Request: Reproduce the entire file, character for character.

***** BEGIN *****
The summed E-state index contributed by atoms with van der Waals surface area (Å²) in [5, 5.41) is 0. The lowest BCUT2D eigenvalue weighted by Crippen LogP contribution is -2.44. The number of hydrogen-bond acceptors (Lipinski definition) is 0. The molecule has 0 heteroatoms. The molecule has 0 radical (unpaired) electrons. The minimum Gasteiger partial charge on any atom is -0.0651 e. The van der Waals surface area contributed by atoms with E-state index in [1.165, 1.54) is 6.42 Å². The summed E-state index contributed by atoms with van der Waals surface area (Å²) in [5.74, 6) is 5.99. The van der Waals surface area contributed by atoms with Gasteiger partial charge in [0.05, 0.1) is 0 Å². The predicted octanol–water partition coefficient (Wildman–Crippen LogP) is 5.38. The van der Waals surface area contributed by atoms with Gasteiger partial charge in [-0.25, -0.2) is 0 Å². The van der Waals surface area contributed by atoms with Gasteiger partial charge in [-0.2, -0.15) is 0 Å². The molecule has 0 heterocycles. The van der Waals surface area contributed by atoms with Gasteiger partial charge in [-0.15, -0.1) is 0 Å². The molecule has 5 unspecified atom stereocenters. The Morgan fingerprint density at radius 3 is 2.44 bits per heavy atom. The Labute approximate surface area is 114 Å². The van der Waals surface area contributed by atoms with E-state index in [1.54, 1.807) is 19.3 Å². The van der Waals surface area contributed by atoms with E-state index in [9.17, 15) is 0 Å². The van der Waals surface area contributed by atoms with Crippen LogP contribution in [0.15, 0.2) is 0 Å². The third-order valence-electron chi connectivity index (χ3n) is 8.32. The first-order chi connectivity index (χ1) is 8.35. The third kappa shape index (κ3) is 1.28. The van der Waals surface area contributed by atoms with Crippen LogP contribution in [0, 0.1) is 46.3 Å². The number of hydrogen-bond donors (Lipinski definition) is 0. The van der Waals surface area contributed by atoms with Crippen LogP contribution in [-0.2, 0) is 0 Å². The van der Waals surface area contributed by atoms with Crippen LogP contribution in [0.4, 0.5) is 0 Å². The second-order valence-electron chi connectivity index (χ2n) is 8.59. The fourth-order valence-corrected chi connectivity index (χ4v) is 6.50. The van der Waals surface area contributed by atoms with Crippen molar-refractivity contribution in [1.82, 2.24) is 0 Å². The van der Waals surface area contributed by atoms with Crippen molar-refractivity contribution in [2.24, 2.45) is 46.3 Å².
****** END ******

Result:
The summed E-state index contributed by atoms with van der Waals surface area (Å²) in [5, 5.41) is 0. The lowest BCUT2D eigenvalue weighted by Crippen LogP contribution is -2.44. The number of hydrogen-bond acceptors (Lipinski definition) is 0. The molecule has 0 heteroatoms. The molecule has 0 radical (unpaired) electrons. The minimum Gasteiger partial charge on any atom is -0.0651 e. The van der Waals surface area contributed by atoms with E-state index in [1.165, 1.54) is 6.42 Å². The summed E-state index contributed by atoms with van der Waals surface area (Å²) in [5.74, 6) is 5.99. The van der Waals surface area contributed by atoms with Gasteiger partial charge in [0.05, 0.1) is 0 Å². The predicted octanol–water partition coefficient (Wildman–Crippen LogP) is 5.38. The van der Waals surface area contributed by atoms with Gasteiger partial charge in [-0.25, -0.2) is 0 Å². The van der Waals surface area contributed by atoms with Gasteiger partial charge in [-0.2, -0.15) is 0 Å². The molecule has 0 heterocycles. The van der Waals surface area contributed by atoms with Gasteiger partial charge in [-0.15, -0.1) is 0 Å². The molecule has 5 unspecified atom stereocenters. The Morgan fingerprint density at radius 3 is 2.44 bits per heavy atom. The Labute approximate surface area is 114 Å². The van der Waals surface area contributed by atoms with E-state index in [1.54, 1.807) is 19.3 Å². The van der Waals surface area contributed by atoms with E-state index in [9.17, 15) is 0 Å². The van der Waals surface area contributed by atoms with Crippen LogP contribution in [0.15, 0.2) is 0 Å². The third-order valence-electron chi connectivity index (χ3n) is 8.32. The first-order chi connectivity index (χ1) is 8.35. The third kappa shape index (κ3) is 1.28. The van der Waals surface area contributed by atoms with Crippen LogP contribution in [0, 0.1) is 46.3 Å². The number of hydrogen-bond donors (Lipinski definition) is 0. The van der Waals surface area contributed by atoms with Crippen LogP contribution in [-0.2, 0) is 0 Å². The van der Waals surface area contributed by atoms with Crippen LogP contribution in [0.4, 0.5) is 0 Å². The second-order valence-electron chi connectivity index (χ2n) is 8.59. The fourth-order valence-corrected chi connectivity index (χ4v) is 6.50. The van der Waals surface area contributed by atoms with Crippen molar-refractivity contribution in [1.82, 2.24) is 0 Å². The van der Waals surface area contributed by atoms with Crippen molar-refractivity contribution in [2.24, 2.45) is 46.3 Å².